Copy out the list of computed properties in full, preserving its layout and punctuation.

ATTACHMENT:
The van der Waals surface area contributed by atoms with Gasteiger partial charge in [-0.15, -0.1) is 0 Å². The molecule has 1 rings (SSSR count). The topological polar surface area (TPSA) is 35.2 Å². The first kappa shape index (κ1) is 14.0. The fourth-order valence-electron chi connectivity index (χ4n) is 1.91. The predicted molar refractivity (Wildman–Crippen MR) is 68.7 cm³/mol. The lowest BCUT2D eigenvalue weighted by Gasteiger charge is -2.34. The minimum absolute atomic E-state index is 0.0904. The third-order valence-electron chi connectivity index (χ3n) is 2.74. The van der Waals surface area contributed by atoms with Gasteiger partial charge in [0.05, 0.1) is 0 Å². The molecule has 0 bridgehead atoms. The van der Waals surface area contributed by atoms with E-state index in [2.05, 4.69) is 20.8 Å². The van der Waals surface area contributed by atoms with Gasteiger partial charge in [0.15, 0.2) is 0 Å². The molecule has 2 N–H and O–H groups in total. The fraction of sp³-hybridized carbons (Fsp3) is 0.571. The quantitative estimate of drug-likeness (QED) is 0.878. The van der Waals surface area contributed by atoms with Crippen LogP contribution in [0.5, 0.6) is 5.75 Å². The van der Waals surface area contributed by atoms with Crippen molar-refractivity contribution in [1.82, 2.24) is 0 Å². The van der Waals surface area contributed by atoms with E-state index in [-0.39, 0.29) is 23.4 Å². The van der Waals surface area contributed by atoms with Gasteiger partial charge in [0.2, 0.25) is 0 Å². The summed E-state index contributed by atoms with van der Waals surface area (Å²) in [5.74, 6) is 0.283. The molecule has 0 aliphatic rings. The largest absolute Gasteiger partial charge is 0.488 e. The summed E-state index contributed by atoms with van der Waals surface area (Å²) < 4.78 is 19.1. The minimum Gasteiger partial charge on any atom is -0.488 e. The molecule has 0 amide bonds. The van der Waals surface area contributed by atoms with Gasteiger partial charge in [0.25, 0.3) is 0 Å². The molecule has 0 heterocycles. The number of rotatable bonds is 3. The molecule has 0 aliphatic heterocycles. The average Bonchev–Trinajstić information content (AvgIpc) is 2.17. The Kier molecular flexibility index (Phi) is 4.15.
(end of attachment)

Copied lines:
The van der Waals surface area contributed by atoms with Gasteiger partial charge in [-0.15, -0.1) is 0 Å². The molecule has 1 rings (SSSR count). The topological polar surface area (TPSA) is 35.2 Å². The first kappa shape index (κ1) is 14.0. The fourth-order valence-electron chi connectivity index (χ4n) is 1.91. The predicted molar refractivity (Wildman–Crippen MR) is 68.7 cm³/mol. The lowest BCUT2D eigenvalue weighted by Gasteiger charge is -2.34. The minimum absolute atomic E-state index is 0.0904. The third-order valence-electron chi connectivity index (χ3n) is 2.74. The van der Waals surface area contributed by atoms with Gasteiger partial charge in [0.05, 0.1) is 0 Å². The molecule has 0 bridgehead atoms. The van der Waals surface area contributed by atoms with E-state index in [2.05, 4.69) is 20.8 Å². The van der Waals surface area contributed by atoms with Gasteiger partial charge in [0.15, 0.2) is 0 Å². The molecule has 2 N–H and O–H groups in total. The fraction of sp³-hybridized carbons (Fsp3) is 0.571. The quantitative estimate of drug-likeness (QED) is 0.878. The van der Waals surface area contributed by atoms with Crippen LogP contribution in [0.5, 0.6) is 5.75 Å². The van der Waals surface area contributed by atoms with Crippen molar-refractivity contribution in [1.82, 2.24) is 0 Å². The van der Waals surface area contributed by atoms with E-state index in [-0.39, 0.29) is 23.4 Å². The van der Waals surface area contributed by atoms with Gasteiger partial charge in [0.2, 0.25) is 0 Å². The summed E-state index contributed by atoms with van der Waals surface area (Å²) in [5.74, 6) is 0.283. The molecule has 0 aliphatic rings. The largest absolute Gasteiger partial charge is 0.488 e. The summed E-state index contributed by atoms with van der Waals surface area (Å²) < 4.78 is 19.1. The minimum Gasteiger partial charge on any atom is -0.488 e. The molecule has 0 amide bonds. The van der Waals surface area contributed by atoms with Gasteiger partial charge in [0.25, 0.3) is 0 Å². The molecule has 0 heterocycles. The number of rotatable bonds is 3. The molecule has 0 aliphatic heterocycles. The average Bonchev–Trinajstić information content (AvgIpc) is 2.17. The Kier molecular flexibility index (Phi) is 4.15.